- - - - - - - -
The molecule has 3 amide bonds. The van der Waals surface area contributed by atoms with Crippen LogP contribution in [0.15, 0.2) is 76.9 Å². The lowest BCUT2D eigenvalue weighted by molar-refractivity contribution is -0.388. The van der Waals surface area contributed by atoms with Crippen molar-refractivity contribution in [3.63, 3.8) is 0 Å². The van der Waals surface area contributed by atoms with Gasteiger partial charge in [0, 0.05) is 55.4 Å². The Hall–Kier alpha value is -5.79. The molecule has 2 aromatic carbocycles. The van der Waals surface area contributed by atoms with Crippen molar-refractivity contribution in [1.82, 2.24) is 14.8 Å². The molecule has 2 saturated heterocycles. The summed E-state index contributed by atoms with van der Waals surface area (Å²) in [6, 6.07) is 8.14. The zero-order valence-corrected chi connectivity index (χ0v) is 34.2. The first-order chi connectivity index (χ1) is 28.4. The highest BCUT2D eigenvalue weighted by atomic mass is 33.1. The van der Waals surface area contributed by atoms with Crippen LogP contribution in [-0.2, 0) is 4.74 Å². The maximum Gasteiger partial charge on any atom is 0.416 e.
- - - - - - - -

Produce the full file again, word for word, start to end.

The molecule has 3 amide bonds. The van der Waals surface area contributed by atoms with Crippen LogP contribution in [0.15, 0.2) is 76.9 Å². The lowest BCUT2D eigenvalue weighted by molar-refractivity contribution is -0.388. The van der Waals surface area contributed by atoms with Crippen molar-refractivity contribution in [3.63, 3.8) is 0 Å². The van der Waals surface area contributed by atoms with Gasteiger partial charge in [0, 0.05) is 55.4 Å². The Hall–Kier alpha value is -5.79. The molecule has 2 aromatic carbocycles. The van der Waals surface area contributed by atoms with Crippen molar-refractivity contribution in [1.82, 2.24) is 14.8 Å². The molecule has 2 saturated heterocycles. The summed E-state index contributed by atoms with van der Waals surface area (Å²) in [6, 6.07) is 8.14. The zero-order valence-corrected chi connectivity index (χ0v) is 34.2. The first-order chi connectivity index (χ1) is 28.4. The highest BCUT2D eigenvalue weighted by atomic mass is 33.1. The van der Waals surface area contributed by atoms with Crippen LogP contribution in [-0.2, 0) is 4.74 Å². The maximum Gasteiger partial charge on any atom is 0.416 e.